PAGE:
The Washington Post's homepage redesign was inspired by print
On Wednesday, The Washington Post unveiled the last piece in a site-wide redesign - the homepage.
"The new homepage marks a key milestone in the site-wide reboot led by The Post’s engineering and news teams, one that has been driven by the in-house development of a new publishing platform called Arc," the Post said in a press release.
So what's different about it now?
"We actually tried not to make it super different," said Joey Marburger, director of digital products and design.
The homepage is now more modern, he said, easier to scan and more visual. And what you can't see may be one of the more important changes.
"The term people use a lot is more dynamic," Marburger said. "Really what that means for us is we can manipulate and change the homepage faster, at the true pace of news."
The old homepage was rigid and production-heavy. The new homepage has the ability to change quickly depending on the news. Because of that, "it's not like every few years we have to step back and say 'OK guys, we're behind on the Internet again, lets redo this for the 20th time.' We want to avoid that."
From the press release:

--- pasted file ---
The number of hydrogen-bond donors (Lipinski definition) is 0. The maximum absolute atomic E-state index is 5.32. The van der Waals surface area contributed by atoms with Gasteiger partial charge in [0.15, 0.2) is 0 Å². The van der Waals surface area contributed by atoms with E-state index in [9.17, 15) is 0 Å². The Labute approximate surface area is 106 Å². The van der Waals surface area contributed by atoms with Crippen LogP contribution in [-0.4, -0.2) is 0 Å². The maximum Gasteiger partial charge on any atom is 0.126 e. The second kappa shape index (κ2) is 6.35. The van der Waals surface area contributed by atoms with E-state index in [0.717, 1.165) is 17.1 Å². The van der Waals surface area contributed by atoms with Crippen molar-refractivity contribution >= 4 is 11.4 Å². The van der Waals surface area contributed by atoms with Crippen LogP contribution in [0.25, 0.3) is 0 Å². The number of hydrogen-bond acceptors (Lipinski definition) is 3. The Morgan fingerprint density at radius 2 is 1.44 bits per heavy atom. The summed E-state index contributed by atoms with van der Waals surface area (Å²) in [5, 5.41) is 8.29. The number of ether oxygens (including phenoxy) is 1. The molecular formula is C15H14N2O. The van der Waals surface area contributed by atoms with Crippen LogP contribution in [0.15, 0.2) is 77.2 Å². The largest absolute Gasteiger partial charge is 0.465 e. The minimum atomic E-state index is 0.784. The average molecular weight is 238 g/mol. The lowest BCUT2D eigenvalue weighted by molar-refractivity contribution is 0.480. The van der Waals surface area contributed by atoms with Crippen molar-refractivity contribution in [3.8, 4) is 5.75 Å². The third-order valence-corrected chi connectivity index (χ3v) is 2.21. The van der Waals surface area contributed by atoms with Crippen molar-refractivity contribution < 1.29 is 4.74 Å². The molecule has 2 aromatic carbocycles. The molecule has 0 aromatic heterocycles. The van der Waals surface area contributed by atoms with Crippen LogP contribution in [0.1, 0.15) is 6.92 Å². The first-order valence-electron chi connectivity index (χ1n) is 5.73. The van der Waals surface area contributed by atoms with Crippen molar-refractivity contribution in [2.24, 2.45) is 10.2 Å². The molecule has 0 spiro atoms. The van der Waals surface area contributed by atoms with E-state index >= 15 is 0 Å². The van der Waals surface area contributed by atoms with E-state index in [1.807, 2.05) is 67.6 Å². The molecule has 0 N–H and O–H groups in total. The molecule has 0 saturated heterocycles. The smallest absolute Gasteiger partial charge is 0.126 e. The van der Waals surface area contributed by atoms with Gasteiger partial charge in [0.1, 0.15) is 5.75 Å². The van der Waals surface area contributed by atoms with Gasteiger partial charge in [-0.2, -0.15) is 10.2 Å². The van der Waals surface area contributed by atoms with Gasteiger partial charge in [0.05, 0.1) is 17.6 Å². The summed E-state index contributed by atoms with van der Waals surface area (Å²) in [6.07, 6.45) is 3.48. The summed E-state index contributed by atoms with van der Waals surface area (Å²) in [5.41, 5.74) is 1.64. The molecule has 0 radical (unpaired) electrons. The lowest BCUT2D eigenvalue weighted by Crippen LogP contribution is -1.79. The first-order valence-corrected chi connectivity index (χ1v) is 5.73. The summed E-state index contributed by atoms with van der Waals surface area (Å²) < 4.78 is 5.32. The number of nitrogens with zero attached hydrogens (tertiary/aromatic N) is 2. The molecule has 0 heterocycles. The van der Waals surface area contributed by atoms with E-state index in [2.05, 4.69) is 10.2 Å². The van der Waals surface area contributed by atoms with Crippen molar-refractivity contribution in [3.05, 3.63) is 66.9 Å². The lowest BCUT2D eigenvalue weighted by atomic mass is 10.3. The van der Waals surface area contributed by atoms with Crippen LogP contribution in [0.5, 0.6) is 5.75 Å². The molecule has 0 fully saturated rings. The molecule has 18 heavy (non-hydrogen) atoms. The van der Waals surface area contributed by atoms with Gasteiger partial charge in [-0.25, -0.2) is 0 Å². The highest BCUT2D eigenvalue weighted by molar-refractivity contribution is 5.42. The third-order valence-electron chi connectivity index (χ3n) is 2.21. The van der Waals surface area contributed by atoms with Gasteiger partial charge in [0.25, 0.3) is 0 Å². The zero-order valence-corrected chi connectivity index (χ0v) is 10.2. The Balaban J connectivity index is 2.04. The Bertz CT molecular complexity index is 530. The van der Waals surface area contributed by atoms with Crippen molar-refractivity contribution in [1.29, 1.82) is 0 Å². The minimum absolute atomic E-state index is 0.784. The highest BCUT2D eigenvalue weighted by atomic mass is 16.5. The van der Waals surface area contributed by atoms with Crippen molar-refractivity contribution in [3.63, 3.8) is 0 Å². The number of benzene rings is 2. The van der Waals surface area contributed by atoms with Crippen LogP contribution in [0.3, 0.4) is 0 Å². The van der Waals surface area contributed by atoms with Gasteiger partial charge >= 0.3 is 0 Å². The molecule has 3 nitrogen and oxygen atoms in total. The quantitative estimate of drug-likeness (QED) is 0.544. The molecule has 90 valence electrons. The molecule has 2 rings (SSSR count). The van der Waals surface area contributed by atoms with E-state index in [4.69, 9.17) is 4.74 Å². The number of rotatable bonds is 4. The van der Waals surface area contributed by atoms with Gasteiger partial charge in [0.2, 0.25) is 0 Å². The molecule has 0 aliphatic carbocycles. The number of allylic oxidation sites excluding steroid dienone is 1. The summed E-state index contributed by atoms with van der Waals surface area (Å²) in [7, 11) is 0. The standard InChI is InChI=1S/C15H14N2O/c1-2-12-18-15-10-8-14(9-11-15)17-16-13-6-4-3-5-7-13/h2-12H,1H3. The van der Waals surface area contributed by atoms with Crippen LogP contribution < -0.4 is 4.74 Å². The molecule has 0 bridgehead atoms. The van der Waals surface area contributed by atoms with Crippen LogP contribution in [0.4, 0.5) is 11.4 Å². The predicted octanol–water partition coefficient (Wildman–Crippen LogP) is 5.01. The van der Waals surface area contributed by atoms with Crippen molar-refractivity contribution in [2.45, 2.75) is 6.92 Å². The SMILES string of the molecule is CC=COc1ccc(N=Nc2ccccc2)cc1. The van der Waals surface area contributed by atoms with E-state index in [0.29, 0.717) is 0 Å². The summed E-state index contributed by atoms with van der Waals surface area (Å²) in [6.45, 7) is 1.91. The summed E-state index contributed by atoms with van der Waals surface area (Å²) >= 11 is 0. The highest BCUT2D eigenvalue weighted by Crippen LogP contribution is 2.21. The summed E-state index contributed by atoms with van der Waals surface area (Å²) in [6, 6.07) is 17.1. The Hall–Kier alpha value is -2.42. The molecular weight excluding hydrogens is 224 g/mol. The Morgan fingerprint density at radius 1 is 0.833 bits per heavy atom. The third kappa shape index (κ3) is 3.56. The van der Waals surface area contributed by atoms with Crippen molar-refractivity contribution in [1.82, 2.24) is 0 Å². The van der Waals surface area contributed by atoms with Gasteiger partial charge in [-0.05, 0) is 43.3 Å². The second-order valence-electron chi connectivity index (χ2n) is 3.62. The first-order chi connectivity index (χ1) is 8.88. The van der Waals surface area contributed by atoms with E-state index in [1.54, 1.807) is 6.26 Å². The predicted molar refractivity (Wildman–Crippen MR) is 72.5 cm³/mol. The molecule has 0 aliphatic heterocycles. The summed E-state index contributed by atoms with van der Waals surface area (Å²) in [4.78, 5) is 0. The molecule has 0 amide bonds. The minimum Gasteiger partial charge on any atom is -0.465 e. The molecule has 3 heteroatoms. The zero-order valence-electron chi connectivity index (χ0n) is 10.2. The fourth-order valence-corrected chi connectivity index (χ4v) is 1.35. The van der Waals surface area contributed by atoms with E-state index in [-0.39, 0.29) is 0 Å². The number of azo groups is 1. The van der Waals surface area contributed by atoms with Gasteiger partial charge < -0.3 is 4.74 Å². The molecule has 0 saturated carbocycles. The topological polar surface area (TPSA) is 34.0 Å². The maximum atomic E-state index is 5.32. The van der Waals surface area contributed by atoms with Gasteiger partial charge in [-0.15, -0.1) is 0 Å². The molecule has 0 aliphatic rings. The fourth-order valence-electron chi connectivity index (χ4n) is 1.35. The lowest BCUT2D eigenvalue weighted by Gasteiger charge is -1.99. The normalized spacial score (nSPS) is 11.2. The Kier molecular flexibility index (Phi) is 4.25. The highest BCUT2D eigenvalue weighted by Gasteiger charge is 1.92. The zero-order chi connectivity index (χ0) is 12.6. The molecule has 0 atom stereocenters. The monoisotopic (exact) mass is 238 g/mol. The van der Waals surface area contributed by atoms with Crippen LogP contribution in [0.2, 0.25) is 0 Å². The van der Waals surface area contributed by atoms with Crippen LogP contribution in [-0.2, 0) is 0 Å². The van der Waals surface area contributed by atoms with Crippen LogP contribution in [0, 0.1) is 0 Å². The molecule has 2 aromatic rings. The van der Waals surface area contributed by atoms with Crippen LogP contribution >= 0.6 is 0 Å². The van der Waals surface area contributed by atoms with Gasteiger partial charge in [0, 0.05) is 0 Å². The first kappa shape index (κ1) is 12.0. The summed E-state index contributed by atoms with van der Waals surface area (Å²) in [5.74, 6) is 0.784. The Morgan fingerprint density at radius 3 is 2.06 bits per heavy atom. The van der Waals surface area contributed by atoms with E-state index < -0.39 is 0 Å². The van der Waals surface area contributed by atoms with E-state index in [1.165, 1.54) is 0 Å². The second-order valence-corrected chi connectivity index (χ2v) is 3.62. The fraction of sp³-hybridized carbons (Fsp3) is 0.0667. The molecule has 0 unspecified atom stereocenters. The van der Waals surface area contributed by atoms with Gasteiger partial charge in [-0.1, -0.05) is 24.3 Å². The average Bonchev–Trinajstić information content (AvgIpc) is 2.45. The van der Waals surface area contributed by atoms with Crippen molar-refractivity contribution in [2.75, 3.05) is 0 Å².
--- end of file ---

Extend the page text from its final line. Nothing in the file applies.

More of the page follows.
With the launch of the new homepage, The Post’s site is now entirely on the Arc platform, which was custom built to meet the needs of the modern newsroom. Developed by engineers who embedded with editors, Arc’s sophisticated site layout engine, PageBuilder, offers an intuitive production environment that creates a fast and efficient designs. When editors are working in PageBuilder, they view the webpage just as a reader would see it, letting them add or edit a feature on that page with one click. Editors can create story templates, publish updates and adjust headlines and text with ease. It also gives editors the flexibility to create different presentations that are specific to a story, all with the reader in mind.
Inspiration for the design came from the print front page, Marburger said. The Post wanted the ability to emphasize bigger stories the way A1 does and not have everything basically scale the same. The print design team helped with the process.
"The print edition has had hundreds of years of evolution for design, so we should definitely look at that for inspiration," Marburger said.
"Also, it's totally responsive, so that's a big deal for us," he said. "Even though it's a little passé at this point, that's a big change, too."
A lot of people around the newsroom came together for the redesign, Marburger said, and they're watching traffic and data during the next few days and weeks to see if they got it right.